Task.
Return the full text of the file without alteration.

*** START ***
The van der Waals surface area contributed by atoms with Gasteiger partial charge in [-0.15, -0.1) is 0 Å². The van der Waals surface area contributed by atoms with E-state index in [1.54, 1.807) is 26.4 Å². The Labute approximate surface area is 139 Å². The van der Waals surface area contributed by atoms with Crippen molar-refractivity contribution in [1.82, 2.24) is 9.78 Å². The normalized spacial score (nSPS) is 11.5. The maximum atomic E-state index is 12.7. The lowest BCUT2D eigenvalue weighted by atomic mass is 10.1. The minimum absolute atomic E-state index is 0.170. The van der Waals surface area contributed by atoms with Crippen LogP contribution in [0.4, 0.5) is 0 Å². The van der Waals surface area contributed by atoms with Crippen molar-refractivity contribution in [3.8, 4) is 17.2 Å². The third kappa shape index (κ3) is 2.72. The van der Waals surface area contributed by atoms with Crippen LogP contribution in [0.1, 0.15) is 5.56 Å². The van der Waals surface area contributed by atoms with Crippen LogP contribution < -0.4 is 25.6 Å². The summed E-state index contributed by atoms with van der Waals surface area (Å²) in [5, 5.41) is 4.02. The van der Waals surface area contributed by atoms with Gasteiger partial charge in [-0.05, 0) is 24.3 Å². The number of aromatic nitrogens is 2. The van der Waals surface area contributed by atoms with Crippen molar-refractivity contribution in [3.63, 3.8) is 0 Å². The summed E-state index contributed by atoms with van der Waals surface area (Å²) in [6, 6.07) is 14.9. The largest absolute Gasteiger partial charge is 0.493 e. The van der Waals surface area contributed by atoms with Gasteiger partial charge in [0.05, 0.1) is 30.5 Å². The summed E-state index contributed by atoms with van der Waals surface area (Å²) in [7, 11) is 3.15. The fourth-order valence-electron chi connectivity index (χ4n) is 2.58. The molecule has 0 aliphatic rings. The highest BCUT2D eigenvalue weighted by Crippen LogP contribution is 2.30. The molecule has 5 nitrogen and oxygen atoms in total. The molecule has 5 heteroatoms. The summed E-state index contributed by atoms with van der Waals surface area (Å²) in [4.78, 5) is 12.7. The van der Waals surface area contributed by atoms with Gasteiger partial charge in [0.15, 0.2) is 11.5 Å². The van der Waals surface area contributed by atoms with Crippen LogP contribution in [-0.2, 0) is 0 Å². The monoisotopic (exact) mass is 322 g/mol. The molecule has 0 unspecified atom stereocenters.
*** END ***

The van der Waals surface area contributed by atoms with Gasteiger partial charge in [-0.15, -0.1) is 0 Å². The van der Waals surface area contributed by atoms with E-state index in [1.54, 1.807) is 26.4 Å². The Labute approximate surface area is 139 Å². The van der Waals surface area contributed by atoms with Crippen molar-refractivity contribution in [1.82, 2.24) is 9.78 Å². The normalized spacial score (nSPS) is 11.5. The maximum atomic E-state index is 12.7. The lowest BCUT2D eigenvalue weighted by atomic mass is 10.1. The minimum absolute atomic E-state index is 0.170. The van der Waals surface area contributed by atoms with Crippen LogP contribution in [0.4, 0.5) is 0 Å². The van der Waals surface area contributed by atoms with Crippen molar-refractivity contribution in [3.8, 4) is 17.2 Å². The third kappa shape index (κ3) is 2.72. The van der Waals surface area contributed by atoms with Crippen LogP contribution in [0.1, 0.15) is 5.56 Å². The van der Waals surface area contributed by atoms with Crippen LogP contribution < -0.4 is 25.6 Å². The summed E-state index contributed by atoms with van der Waals surface area (Å²) in [5, 5.41) is 4.02. The van der Waals surface area contributed by atoms with Gasteiger partial charge in [-0.05, 0) is 24.3 Å². The number of aromatic nitrogens is 2. The van der Waals surface area contributed by atoms with Crippen molar-refractivity contribution in [3.63, 3.8) is 0 Å². The summed E-state index contributed by atoms with van der Waals surface area (Å²) in [6, 6.07) is 14.9. The largest absolute Gasteiger partial charge is 0.493 e. The van der Waals surface area contributed by atoms with Gasteiger partial charge in [0.05, 0.1) is 30.5 Å². The summed E-state index contributed by atoms with van der Waals surface area (Å²) in [7, 11) is 3.15. The fourth-order valence-electron chi connectivity index (χ4n) is 2.58. The molecule has 0 aliphatic rings. The highest BCUT2D eigenvalue weighted by Crippen LogP contribution is 2.30. The molecule has 5 nitrogen and oxygen atoms in total. The molecule has 5 heteroatoms. The summed E-state index contributed by atoms with van der Waals surface area (Å²) in [4.78, 5) is 12.7. The van der Waals surface area contributed by atoms with Gasteiger partial charge in [0.15, 0.2) is 11.5 Å². The van der Waals surface area contributed by atoms with Crippen LogP contribution in [-0.2, 0) is 0 Å². The monoisotopic (exact) mass is 322 g/mol. The molecule has 0 unspecified atom stereocenters.